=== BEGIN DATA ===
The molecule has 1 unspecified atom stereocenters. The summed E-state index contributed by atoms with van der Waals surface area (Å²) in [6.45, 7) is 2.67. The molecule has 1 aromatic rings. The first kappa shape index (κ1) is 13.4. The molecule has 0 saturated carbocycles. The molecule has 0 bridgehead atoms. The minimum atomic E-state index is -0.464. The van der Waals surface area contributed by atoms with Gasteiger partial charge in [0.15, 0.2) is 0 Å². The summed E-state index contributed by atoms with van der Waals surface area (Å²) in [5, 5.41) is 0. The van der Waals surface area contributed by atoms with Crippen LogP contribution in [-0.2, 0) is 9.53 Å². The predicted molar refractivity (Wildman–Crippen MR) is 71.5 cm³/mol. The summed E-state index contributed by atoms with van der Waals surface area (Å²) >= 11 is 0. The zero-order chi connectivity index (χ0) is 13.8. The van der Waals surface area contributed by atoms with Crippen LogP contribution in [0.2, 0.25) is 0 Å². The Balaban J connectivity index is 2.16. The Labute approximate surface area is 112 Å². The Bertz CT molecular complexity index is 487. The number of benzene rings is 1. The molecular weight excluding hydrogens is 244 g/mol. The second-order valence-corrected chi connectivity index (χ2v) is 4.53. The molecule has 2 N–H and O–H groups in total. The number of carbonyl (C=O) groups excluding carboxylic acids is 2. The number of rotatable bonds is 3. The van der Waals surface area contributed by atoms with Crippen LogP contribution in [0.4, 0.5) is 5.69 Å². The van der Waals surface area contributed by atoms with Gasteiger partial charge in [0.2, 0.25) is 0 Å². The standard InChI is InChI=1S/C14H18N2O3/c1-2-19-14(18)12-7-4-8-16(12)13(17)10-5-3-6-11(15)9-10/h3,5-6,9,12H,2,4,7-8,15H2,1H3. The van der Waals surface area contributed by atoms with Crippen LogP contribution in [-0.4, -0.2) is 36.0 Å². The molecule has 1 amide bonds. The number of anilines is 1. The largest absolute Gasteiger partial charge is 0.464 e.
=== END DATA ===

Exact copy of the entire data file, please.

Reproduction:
The molecule has 1 unspecified atom stereocenters. The summed E-state index contributed by atoms with van der Waals surface area (Å²) in [6.45, 7) is 2.67. The molecule has 1 aromatic rings. The first kappa shape index (κ1) is 13.4. The molecule has 0 saturated carbocycles. The molecule has 0 bridgehead atoms. The minimum atomic E-state index is -0.464. The van der Waals surface area contributed by atoms with Gasteiger partial charge in [0.15, 0.2) is 0 Å². The summed E-state index contributed by atoms with van der Waals surface area (Å²) in [5, 5.41) is 0. The van der Waals surface area contributed by atoms with Crippen LogP contribution in [-0.2, 0) is 9.53 Å². The predicted molar refractivity (Wildman–Crippen MR) is 71.5 cm³/mol. The summed E-state index contributed by atoms with van der Waals surface area (Å²) >= 11 is 0. The zero-order chi connectivity index (χ0) is 13.8. The van der Waals surface area contributed by atoms with Crippen LogP contribution in [0.2, 0.25) is 0 Å². The Balaban J connectivity index is 2.16. The Labute approximate surface area is 112 Å². The Bertz CT molecular complexity index is 487. The number of benzene rings is 1. The molecular weight excluding hydrogens is 244 g/mol. The second-order valence-corrected chi connectivity index (χ2v) is 4.53. The molecule has 2 N–H and O–H groups in total. The number of carbonyl (C=O) groups excluding carboxylic acids is 2. The number of rotatable bonds is 3. The van der Waals surface area contributed by atoms with Crippen LogP contribution in [0.4, 0.5) is 5.69 Å². The van der Waals surface area contributed by atoms with Gasteiger partial charge in [0.2, 0.25) is 0 Å². The standard InChI is InChI=1S/C14H18N2O3/c1-2-19-14(18)12-7-4-8-16(12)13(17)10-5-3-6-11(15)9-10/h3,5-6,9,12H,2,4,7-8,15H2,1H3. The van der Waals surface area contributed by atoms with Crippen LogP contribution in [-0.4, -0.2) is 36.0 Å². The molecule has 1 amide bonds. The number of anilines is 1. The largest absolute Gasteiger partial charge is 0.464 e.